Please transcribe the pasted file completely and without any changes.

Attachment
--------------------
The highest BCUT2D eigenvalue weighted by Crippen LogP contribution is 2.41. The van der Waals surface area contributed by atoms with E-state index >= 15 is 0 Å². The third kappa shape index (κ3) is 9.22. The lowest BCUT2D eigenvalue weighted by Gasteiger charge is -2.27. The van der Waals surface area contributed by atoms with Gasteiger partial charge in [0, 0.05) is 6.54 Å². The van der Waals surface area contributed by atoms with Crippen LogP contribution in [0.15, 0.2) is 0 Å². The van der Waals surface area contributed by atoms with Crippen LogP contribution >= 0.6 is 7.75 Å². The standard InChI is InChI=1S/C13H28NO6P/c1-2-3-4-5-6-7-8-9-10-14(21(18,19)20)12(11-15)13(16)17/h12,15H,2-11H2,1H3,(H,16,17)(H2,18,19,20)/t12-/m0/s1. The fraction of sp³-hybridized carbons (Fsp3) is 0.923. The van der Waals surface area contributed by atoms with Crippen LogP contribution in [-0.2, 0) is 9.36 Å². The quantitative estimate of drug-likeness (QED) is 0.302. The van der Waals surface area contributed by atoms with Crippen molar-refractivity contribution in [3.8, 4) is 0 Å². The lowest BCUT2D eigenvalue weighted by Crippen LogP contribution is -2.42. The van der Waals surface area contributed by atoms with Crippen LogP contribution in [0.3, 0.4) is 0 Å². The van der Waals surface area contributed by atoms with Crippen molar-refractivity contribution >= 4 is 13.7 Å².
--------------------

The highest BCUT2D eigenvalue weighted by Crippen LogP contribution is 2.41. The van der Waals surface area contributed by atoms with E-state index >= 15 is 0 Å². The third kappa shape index (κ3) is 9.22. The lowest BCUT2D eigenvalue weighted by Gasteiger charge is -2.27. The van der Waals surface area contributed by atoms with Gasteiger partial charge in [0, 0.05) is 6.54 Å². The van der Waals surface area contributed by atoms with Crippen LogP contribution in [0.15, 0.2) is 0 Å². The van der Waals surface area contributed by atoms with Crippen LogP contribution >= 0.6 is 7.75 Å². The standard InChI is InChI=1S/C13H28NO6P/c1-2-3-4-5-6-7-8-9-10-14(21(18,19)20)12(11-15)13(16)17/h12,15H,2-11H2,1H3,(H,16,17)(H2,18,19,20)/t12-/m0/s1. The fraction of sp³-hybridized carbons (Fsp3) is 0.923. The van der Waals surface area contributed by atoms with Crippen LogP contribution in [-0.2, 0) is 9.36 Å². The quantitative estimate of drug-likeness (QED) is 0.302. The van der Waals surface area contributed by atoms with Crippen molar-refractivity contribution in [3.8, 4) is 0 Å². The lowest BCUT2D eigenvalue weighted by Crippen LogP contribution is -2.42. The van der Waals surface area contributed by atoms with Crippen LogP contribution in [0.3, 0.4) is 0 Å². The van der Waals surface area contributed by atoms with Crippen molar-refractivity contribution >= 4 is 13.7 Å².